Surprises: I've been surprised by what I interpret as cohort effects. There are a handful of us who are about the same age/career stage who've been involved with gAyABA from its inception. We're no longer "youngins;" we're middle-aged and approaching mid-career. As far as I know (and I've had conversations about this with more than one of these people), few if any of us considered our queerness to be something to be concerned about within the context of the association. I certainly didn't, because I had always been out at AABA meetings (as had my wife) and it was a total non-issue. As we grew from a membership of three to around 50, I regularly heard from early stage students how relieved they were to discover that there was a Q+ group. Since much of American society has become so much more accepting of Q+ people in the two decades that I've been a member of the association, I would have thought that scholars entering the field wouldn't give it a second thought. But I've been wrong about that a lot. I've also been surprised by non-participation from more senior scholars. We have a lot of vocal allies who are more senior than the middle-aged, mid-career gAyABA cohort, but few to none of the senior scholars who might identify as LGBTQ+ have joined us. I suppose I understand that—they found their ways to be gay long ago, and if it ain't broke ... .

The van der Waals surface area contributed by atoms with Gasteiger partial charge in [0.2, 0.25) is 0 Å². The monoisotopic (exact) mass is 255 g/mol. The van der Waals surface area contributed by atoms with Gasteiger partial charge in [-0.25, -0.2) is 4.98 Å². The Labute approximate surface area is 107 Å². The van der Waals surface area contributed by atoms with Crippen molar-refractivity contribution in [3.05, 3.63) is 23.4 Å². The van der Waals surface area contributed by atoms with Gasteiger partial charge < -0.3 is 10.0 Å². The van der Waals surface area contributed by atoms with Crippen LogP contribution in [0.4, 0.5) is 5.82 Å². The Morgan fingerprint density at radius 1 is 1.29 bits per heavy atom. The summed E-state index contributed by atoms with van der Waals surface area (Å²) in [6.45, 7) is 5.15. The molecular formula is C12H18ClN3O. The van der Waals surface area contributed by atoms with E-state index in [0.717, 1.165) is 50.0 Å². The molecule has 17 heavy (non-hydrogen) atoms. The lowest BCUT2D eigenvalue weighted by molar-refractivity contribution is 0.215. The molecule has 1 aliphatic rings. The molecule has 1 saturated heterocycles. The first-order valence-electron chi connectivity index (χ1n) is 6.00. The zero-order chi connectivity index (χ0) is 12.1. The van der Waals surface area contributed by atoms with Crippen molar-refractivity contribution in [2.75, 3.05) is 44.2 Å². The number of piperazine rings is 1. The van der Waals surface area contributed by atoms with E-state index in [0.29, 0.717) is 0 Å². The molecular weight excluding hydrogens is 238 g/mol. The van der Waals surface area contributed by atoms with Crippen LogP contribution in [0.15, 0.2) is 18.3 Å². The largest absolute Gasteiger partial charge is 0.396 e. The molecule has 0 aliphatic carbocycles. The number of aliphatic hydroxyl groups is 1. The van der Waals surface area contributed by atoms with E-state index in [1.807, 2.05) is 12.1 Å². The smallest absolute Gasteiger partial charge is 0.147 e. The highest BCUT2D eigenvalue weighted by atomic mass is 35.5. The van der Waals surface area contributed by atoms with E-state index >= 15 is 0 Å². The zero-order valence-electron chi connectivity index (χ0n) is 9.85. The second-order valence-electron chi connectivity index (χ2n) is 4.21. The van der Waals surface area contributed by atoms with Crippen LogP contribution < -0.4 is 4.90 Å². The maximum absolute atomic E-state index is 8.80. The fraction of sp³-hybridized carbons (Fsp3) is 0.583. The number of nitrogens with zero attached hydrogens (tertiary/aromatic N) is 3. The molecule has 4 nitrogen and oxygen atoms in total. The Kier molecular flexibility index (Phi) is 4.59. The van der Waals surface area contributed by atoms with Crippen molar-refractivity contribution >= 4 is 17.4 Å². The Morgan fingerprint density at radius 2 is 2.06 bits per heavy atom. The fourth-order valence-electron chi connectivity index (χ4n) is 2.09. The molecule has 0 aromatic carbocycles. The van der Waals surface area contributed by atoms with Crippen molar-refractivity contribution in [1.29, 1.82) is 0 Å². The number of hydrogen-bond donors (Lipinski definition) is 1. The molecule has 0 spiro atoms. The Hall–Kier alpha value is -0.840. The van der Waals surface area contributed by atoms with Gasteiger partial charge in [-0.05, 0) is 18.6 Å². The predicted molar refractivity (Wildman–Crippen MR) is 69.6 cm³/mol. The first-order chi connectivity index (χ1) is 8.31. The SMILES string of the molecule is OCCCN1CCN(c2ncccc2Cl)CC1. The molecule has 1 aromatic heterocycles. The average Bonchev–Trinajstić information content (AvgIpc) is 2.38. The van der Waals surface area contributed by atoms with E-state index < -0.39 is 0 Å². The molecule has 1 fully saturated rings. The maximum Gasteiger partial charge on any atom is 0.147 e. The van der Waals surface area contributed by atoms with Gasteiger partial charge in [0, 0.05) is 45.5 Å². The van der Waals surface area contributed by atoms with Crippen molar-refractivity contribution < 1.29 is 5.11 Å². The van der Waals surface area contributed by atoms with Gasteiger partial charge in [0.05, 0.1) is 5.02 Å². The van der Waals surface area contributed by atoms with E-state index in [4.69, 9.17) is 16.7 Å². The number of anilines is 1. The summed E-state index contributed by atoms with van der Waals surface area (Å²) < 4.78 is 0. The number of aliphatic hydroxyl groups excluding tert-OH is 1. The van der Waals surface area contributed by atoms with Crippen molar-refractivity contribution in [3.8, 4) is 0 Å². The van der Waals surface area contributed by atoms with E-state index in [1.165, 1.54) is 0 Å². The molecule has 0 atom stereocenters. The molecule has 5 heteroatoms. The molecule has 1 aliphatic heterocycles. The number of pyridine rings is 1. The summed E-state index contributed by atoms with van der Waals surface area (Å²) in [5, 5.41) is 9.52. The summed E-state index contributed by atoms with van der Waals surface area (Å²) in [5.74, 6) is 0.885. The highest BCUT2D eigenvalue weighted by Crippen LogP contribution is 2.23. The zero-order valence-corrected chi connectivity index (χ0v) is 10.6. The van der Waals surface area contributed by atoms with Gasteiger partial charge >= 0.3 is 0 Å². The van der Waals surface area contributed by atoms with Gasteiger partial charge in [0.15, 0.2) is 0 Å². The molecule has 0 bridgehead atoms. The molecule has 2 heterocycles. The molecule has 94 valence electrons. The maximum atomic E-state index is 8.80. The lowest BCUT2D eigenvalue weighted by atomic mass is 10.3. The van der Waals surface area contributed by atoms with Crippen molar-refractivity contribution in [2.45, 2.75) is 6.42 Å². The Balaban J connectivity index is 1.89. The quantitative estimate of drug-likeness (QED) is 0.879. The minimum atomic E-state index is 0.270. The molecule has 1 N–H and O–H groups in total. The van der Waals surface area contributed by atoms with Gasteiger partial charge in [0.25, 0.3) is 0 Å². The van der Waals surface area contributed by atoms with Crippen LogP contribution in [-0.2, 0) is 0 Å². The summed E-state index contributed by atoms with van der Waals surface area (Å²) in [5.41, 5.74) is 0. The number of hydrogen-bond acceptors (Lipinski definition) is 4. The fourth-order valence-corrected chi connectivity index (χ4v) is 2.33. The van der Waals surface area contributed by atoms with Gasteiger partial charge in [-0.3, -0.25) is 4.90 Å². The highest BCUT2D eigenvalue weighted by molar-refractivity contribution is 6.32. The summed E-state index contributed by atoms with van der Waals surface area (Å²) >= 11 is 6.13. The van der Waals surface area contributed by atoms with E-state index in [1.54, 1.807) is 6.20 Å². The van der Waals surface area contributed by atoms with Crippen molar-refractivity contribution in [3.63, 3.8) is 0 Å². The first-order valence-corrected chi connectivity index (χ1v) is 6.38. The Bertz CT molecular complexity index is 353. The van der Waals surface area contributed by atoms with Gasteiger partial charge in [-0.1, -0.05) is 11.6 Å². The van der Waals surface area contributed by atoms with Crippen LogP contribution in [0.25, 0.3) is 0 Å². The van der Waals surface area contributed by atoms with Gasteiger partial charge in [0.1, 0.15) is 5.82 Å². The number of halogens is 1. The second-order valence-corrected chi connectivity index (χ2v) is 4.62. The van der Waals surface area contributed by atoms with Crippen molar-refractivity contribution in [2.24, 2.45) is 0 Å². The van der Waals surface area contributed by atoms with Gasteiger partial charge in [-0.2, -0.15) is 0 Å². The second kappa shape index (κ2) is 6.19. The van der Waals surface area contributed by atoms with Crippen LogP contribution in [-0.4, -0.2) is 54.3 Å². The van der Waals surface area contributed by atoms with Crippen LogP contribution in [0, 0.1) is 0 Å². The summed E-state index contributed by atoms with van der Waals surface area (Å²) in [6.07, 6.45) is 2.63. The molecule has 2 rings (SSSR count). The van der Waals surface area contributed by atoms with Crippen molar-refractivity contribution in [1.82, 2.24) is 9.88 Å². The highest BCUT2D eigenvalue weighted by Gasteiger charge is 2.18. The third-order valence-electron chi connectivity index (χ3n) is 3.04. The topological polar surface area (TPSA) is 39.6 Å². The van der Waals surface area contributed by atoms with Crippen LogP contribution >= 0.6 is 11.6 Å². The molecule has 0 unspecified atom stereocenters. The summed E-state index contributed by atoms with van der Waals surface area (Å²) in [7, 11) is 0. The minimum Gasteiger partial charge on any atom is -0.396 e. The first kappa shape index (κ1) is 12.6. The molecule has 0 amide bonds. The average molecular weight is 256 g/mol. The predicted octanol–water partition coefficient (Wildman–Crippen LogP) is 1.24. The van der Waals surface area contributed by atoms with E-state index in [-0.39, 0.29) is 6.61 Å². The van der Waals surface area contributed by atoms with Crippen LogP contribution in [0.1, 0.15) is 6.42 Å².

Anything else?
Delights: I have been beyond delighted with, over the moon because of, enraptured by how thoroughly and visibly supportive of our community so many of our field's senior scholars and our association's leaders have been. There's nothing cooler than when a giant in your field, a senior scholar you've always admired, president of the association, says to you, a postdoc, "Hey, where can I get one of those rainbow buttons?" There's nothing cooler than when one of the most well-known illustrators in your field says, "Sure, you can put a rainbow flag on my illustration! And would you like some of my other illustrations that might work for your buttons?" The ways in which our colleagues have wholeheartedly supported gAyABA has made me really proud to be a member of the American Association of Biological Anthropologists.